imab at 12 weeks of which 80% were switched to etanercept. At 12 weeks amcinolone improved the outcome at six and twelve weeks in intra-articular
66% of these achieved ACR20 response. Of the Type b primary NR group injections in rheumatoid arthritis patients.
70% switched to etanercept of which 71% achieved ACR20 response. Base- Methods: All rheumatoid arthritis patients requiring intra-articular injections
line characteristics (age, % female, seropositivity, CRP and DAS28) in all to wrists, elbows, shoulders, knees and ankles were invited to participate
groups were comparable. in the study. Baseline assessments included patient visual analogue score
Conclusions: From our data non-response to anti-TNF-alpha drugs (inﬂix- (VAS)for pain, degree of swelling (Likert scale: none, mild, moderate, se-
imab) consists of different subtypes demonstrating distinct CRP patterns vere) and physician global assessment by VAS. Patients were randomised
which are of clinical signiﬁcance with respect to response to therapy. Fail- to receive either saline or 2% lignocaine with the corticosteroid injection. The
ure of CRP suppression at week 2 is likely to predict (type a) primary non- injection was performed using a standard dose of Triamcinolone acetonide
response whereas if CRP diminishes continued treatment is likely to result in mixed with a ﬁxed volume of additive (lignocaine or saline). Patient and in-
improved response. Such classiﬁcation of non-response can assist in further jector were blinded to which additive was used. The baseline assessments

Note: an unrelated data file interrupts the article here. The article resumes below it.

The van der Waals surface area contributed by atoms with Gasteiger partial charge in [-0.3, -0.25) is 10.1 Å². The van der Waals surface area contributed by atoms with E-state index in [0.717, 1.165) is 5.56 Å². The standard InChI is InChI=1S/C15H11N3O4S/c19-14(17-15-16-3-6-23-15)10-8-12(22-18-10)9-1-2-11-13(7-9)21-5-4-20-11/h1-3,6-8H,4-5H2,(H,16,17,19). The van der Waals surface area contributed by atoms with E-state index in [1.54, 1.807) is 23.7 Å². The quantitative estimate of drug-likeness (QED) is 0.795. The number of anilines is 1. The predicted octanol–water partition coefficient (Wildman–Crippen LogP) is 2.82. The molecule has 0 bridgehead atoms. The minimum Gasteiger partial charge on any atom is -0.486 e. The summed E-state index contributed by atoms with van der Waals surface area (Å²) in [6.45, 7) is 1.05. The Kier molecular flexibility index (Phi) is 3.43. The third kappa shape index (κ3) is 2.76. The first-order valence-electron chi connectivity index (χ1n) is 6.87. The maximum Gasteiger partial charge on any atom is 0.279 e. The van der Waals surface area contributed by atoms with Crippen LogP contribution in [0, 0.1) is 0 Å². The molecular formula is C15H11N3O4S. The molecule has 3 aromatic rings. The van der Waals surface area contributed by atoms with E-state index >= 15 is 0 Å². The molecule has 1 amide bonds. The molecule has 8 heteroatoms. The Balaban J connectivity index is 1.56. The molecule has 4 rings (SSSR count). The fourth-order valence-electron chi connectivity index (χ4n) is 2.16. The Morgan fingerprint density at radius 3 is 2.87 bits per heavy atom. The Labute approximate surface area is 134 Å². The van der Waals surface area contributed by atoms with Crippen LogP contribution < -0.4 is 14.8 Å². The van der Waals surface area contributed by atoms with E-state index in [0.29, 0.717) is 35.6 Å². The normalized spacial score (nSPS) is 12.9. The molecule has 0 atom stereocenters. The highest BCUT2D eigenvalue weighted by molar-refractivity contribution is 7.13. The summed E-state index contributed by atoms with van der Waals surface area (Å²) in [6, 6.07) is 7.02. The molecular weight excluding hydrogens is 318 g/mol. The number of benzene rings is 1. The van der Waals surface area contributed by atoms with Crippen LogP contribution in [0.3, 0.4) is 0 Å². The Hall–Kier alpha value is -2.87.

therapeutic management and provide pathogenic insights. were repeated at six weeks and twelve weeks after the injection. Analysis
was performed using logistic regression comparing the saline and ligno-
caine groups.Joint swelling was dichotomised into patients whose swelling
52. AGGRESSIVE THERAPY WITH CONVENTIONAL DISEASE improved and those whose swelling did not and a chi squared test applied.
MODIFYING ANTI-RHEUMATIC DRUGS (DMARD) DOES NOT PREVENT Results: 93 rheumatoid arthritis patients fulﬁlling the ARA criteria were en-
DISEASE PROGRESSION IN PATIENTS WITH STABLE ESTABLISHED rolled into the study, median age was 64 (IQR 53,70).Median disease dura-
RHEUMATOID ARTHRITIS (RA): RESULTS OF A RANDOMISED tion was 10 years (IQR 3,21). 47 were allocated lignocaine and 46 normal
OBSERVER-BLINDED CONTROLLED CLINICAL TRIAL saline in addition to a standard dose of Triamcinolone. There were no differ-
ences in age, disease duration, patient and physician visual analogue score
M. Davis 1 , K. Tricker 2 , C. Roberts 3 , P. Dawes 4 , A. Hassell 4 , S. Knight 5 ,
and degree of swelling at baseline between the groups. Median improve-
D. Mulherin 6 , D.L. Scott 7 , D. Symmons 2,5 . 1 Royal Cornwall NHS Trust,
ment in VAS scores are shown in table 1. The odds ratios for improvement
Truro, United Kingdom; 2 ARC Epidemiology Unit, University of Manchester,
at six and twelve weeks for patient VAS were 0.99 (95%CI 0.98,1.01) and
Manchester, United Kingdom; 3 Biostatistics Group, University of
1.0(95%CI 0.99,1.03) respectively. For physician VAS the odds ratios were
Manchester, Manchester, United Kingdom; 4 University Hospital of North
0.99 (95%CI 0.98,1.01) and 1.0 (95%CI 0.99,1.03) at six and twelve weeks.
Staffordshire NHS Trust, Stoke on Trent, United Kingdom; 5 East Cheshire
Joint swelling at six weeks improved in 66.7% of the lignocaine group, com-
NHS Trust, Macclesﬁeld, United Kingdom; 6 Mid-Staffordshire General
pared with 73.2% in the saline group (p=0.52).At twelve weeks the improve-
Hospitals NHS Trust, Cannock, United Kingdom; 7 King’s College Hospital,
ment was 64.9% and 63.6% respectively (p=0.92).
London, United Kingdom
Background: It is widely agreed that patients with RA should start treatment Table 1. Change in VAS scores
early with the aim of completely suppressing the inﬂammatory process. It Additive 6w pt VAS 6w Dr VAS 12w pt VAS 12w Dr VAS
is not known whether this strategy should, or can be continued into later Lignocaine 27 (10,42) 36 (15,46) 19 (12,33) 23 (12,37)
disease. Saline 25 (13,59) 27 (13,53) 19 (0,42) 22 (6,33)
Objective: To compare the effectiveness of ’symptomatic’ and ’aggressive’
Values are expressed as medians (IQR)
treatment in patients with established RA.